Which malaria drug is safe for a pregnant woman?
Not all malaria drugs are safe for pregnant women. If you’re pregnant, you should avoid certain malaria drugs.
- Pregnant women are at a higher risk of getting severe malaria. It is the leading cause of complications and death in pregnant women.
- The most severe and life-threatening form of malaria is caused by Plasmodium falciparum, which is common in most African countries.
- Malaria drugs that are safe for pregnant women include quinine, chloroquine, artesunate, and mefloquine.
Malaria is an infectious and life-threatening disease common in tropical regions. However, it is also a preventable and curable disease.
The plasmodium parasites cause malaria. Several plasmodium parasites are responsible for causing malaria, but the most common one in Africa is Plasmodium falciparum. Other types of plasmodium parasites that cause malaria in humans include Plasmodium ovale, Plasmodium vivax, and Plasmodium malariae.
The female Anopheles mosquito usually transmits the Plasmodium falciparum parasite. You get malaria when a mosquito carrying this parasite bites you. However, malaria can be prevented by using treated mosquito nets or taking certain medicines.
Malaria is rare in some places, like the United States, but common in tropical regions like Africa. According to WHO, Africa has a disproportionately high share of the global malaria burden, with 95% of all malaria cases coming from this region in 2021.
Are all malaria drugs safe for pregnant people?
No. Not all malaria drugs are safe for pregnant women.
Pregnant people are at a higher risk of contracting malaria and are expected to take malaria drugs during their pregnancy. However, there are certain malaria drugs that pregnant people should avoid.
Which malaria drug is safe for a pregnant person?
There are different types of malaria drugs available in the market today. However, some of these malaria drugs are not suitable for pregnant women.
Here are malaria drugs that are safe for pregnant women:
Malaria in pregnant women can quickly become severe; hence, healthcare professionals emphasize the need for pregnant women to take preventive measures to avoid contracting malaria.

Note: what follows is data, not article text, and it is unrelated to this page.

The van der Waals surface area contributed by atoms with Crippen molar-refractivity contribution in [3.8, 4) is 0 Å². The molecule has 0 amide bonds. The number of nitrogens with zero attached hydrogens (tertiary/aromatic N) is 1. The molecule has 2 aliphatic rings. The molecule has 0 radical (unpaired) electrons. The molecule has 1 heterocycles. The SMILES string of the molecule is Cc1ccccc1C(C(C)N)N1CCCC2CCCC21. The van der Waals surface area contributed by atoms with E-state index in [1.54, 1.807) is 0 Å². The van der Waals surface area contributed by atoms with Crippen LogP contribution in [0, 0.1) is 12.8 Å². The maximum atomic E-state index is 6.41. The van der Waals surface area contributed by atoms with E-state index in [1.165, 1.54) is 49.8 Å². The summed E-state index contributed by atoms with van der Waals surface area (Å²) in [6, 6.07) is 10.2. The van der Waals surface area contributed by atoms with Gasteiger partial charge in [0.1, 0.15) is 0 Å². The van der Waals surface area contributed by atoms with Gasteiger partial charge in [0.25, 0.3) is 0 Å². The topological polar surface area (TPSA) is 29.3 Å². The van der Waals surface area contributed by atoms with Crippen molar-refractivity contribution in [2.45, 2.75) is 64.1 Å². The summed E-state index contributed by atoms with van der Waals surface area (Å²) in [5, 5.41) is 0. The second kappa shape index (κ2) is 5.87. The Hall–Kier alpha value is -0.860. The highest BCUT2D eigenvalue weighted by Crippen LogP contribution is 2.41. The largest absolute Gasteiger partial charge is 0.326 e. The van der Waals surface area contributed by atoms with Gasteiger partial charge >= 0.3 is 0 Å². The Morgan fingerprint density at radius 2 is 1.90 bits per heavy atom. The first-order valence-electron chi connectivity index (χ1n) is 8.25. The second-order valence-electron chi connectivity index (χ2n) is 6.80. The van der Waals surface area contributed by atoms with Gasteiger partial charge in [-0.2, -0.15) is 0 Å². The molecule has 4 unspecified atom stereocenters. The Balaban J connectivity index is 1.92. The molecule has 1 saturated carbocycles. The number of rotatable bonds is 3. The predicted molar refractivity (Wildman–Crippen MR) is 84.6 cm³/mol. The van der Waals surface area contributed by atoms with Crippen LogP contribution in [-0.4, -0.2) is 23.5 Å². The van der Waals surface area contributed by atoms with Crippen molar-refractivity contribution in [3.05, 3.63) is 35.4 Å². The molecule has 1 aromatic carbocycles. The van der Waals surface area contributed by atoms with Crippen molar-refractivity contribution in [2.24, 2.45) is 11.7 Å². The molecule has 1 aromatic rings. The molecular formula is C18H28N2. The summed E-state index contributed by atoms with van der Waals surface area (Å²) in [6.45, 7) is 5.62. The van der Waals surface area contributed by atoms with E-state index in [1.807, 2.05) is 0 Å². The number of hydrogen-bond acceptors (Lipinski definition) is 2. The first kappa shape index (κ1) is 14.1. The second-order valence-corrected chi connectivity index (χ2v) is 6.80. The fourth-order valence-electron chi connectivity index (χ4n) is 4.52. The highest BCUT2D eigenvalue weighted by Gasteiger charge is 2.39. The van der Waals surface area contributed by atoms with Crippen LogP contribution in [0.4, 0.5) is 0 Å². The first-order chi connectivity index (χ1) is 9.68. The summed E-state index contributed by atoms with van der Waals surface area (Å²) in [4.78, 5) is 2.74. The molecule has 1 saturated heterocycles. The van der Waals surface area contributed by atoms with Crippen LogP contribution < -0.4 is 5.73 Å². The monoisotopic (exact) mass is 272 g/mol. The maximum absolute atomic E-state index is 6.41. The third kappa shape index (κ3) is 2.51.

Sulfadoxine-pyrimethamine is the primary drug used in Nigeria to prevent malaria in pregnant women. All pregnant women are usually given a curative dose of sulfadoxine-pyrimethamine, whether infected with plasmodium or not. This is in line with the recommended interventions by the CDC for preventing malaria in pregnant women.
On the other hand, intravenous quinine is used to treat pregnant women with severe malaria in the first trimester of pregnancy.
Chloroquine is another malaria drug considered safe in pregnant women in their first trimester. A study in Denmark showed that chloroquine did not increase the risk of significant congenital disabilities or preterm births.
However, chloroquine is not effective in treating chloroquine-resistant malaria. Chloroquine-resistant malaria occurs when the Plasmodium falciparum parasite becomes resistant to treatment using chloroquine.
Artemether-lumefantrine is an artemisinin-based combination therapy commonly used to treat uncomplicated malaria in pregnant women in their second or third trimester.
Before now, doctors typically avoided giving pregnant people Artemether-lumefantrine because animal studies showed it can lead to teratogenicity and pregnancy loss. However, a recent study suggests using artemether-lumefantrine as the preferred treatment for uncomplicated malaria in the first trimester.
Also, the updated WHO Guidelines for malaria now recommend artemether-lumefantrine for treating uncomplicated malaria in all trimesters of pregnancy.
Artemether-lumefantrine is also highly effective for treating chloroquine-resistant malaria.
Intravenous artesunate is gradually replacing IV quinine for treating severe malaria in first-trimester pregnancy as it is more effective.
Mefloquine is a malaria drug recently recommended for use in pregnant women. It is now used to treat or prevent malaria in all trimesters of pregnancy.
However, mefloquine has increased risks of side effects like vomiting, fatigue, and dizziness and is not commonly used as there are better alternatives.
Amodiaquine is considered safe and effective for treating malaria in pregnant women. It is used when the malaria parasite is resistant to chloroquine. However, there are limited studies on its safety, so it is usually used when the benefits of its use outweigh any risk.
Proguanil is another malarial drug used to prevent malaria that is also considered safe in the first trimester of pregnancy. However, proguanil may increase the risk of folate deficiency; hence, patients are advised to take folic acid while using proguanil. Also, proguanil is usually combined with atovaquone and given only when no other alternatives exist.
Having a cat may not be ideal for pregnant women. Read below:
Complications of malaria in pregnancy
Malaria is one of the leading causes of complications and death in pregnant women. Pregnant women are at a higher risk of contracting malaria due to their lowered immunity than nonpregnant women.
Complications of malaria in pregnancy include:
- Premature birth
- Maternal anemia
Why you should see a doctor before taking any malaria medication during pregnancy
Treating malaria during pregnancy can be tricky. Instead of buying any malaria drug in the market, it is best to see a doctor first. A doctor will prescribe the best antimalarial drug based on your unique needs.
Also, seeing a doctor will prevent you from taking malaria drugs that might harm you or your child.